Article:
Breaking into the movie business has obvious perks but how do you do it? There are several schools of thought but I’ll touch on three here. Let’s call the first way, “The Front Door”. This is how it’s always been done. You (prospective screenwriter) write a script, try to land an agent based on that script and wait for your agent to shop your script and secure a deal for you. Most would agree that way hardly works anymore but it could so stay open. The next way is what I like to call “The Back Door” and this way is very popular. In fact, there is a whole industry built around it. It’s even become so popular that well known screenwriters hold classes on how to do it. You take the back door when you skip the agent and try to secure a deal by yourself. The Hollywood Creative Directory, or some tool like it is an absolute necessity if you decide to use this method. This book lists every major studio, network executive and production company known to man. The idea here is to send out your script to everyone in the book that may have the slightest interest in it. You also have to close your eyes and jump up and down while clicking your heels three times when you do this method but hey it works for some people. I call the last method “The Garage Door”. This last method is the most time-consuming because it requires you to actually produce a film instead of just a script. The good news is that people in Hollywood tend to be visual creatures so having something they can actually sit down and watch is a bonus for you. But here’s the reality check, you actually have to find someone to watch it. I call it “the garage door” because you are technically “in the house.” If you’ve created a film, you can call yourself a filmmaker but you’re still outside the main stream. I can hear all of you asking which door should I try? In my humble opinion if this is something you really want to do, you should try them all. You never know which one might open up. So your next question is “how do I do it?” First, if you’re not already, get educated. There are plenty of places where you can buy books or DVDs that will teach you what you need to know. The Writer’s Store and Film School Online are just two of them. Second, establish an online presence. If you don’t have accounts with Twitter and Facebook already, set them up and then network, network, network! Follow (on Twitter) or friend (on Facebook) people who are doing what you want to do. Take plenty of notes and follow advice when it’s given. This will put you a big step ahead of the pack. Also, set up your own website or blog and let people know what your doing. People love to follow a journey. The important thing is to get your name out there and build a platform. If you have a product, advertise it. You can buy ad space almost anywhere but try to focus on a specific group. For example, if you’re writing romantic comedies, you probably don’t need to advertise on sites that the Hell’s Angel’s frequent. Find your people and stay attached to them. Lastly, be committed enough to stick with it. If you’re really meant to break into “the business” you will, just give yourself time. Remember, Rome wasn’t built in a day.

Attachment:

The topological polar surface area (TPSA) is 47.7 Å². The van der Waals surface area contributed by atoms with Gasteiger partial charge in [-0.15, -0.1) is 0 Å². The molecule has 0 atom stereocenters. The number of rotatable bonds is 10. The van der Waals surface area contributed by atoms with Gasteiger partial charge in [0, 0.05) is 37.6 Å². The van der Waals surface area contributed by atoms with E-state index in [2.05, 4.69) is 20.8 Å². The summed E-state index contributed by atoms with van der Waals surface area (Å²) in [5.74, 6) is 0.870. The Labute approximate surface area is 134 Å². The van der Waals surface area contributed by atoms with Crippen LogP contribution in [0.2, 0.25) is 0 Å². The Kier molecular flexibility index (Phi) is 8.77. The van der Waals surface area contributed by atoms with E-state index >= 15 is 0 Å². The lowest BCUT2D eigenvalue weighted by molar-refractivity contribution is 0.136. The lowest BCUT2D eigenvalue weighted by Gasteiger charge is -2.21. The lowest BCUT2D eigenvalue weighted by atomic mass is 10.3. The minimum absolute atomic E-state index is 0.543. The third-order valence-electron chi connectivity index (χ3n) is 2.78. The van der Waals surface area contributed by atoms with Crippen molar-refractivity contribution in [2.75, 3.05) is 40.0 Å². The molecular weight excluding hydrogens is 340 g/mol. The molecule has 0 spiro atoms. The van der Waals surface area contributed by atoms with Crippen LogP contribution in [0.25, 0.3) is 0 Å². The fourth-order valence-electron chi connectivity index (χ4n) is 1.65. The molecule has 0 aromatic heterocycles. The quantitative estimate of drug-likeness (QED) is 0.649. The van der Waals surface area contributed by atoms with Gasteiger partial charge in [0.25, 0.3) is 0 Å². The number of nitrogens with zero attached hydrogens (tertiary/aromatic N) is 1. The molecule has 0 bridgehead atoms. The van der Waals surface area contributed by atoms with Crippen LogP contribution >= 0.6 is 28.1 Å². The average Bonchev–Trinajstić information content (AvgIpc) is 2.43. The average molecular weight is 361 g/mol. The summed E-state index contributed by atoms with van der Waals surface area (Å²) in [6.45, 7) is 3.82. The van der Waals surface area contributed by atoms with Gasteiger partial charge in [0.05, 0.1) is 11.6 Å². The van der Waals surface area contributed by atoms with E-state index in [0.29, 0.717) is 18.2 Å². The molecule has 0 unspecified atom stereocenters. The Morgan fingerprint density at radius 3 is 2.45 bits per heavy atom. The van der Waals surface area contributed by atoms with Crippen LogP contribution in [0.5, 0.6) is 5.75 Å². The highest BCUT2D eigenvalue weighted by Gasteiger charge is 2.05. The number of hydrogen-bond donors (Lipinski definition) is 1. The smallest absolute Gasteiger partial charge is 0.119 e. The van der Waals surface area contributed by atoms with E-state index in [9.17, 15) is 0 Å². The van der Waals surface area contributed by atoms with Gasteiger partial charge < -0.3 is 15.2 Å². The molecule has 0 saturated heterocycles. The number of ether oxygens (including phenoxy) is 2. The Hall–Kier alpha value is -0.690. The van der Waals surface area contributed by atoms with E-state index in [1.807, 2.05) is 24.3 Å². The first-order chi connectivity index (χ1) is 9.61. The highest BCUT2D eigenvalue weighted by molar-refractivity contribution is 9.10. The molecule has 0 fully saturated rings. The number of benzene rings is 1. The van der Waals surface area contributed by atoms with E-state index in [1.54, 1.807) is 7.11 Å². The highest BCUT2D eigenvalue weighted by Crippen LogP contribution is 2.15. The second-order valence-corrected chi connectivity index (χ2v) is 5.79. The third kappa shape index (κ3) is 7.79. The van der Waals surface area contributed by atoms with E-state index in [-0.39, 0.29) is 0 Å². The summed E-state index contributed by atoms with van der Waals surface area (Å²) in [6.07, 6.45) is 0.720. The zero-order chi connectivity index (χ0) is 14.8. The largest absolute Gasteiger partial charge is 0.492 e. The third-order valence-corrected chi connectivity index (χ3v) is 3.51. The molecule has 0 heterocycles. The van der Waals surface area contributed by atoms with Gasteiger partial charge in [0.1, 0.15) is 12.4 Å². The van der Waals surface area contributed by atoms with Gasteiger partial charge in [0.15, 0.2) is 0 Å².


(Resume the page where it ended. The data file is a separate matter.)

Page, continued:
Check out the links below then go forth and conquer!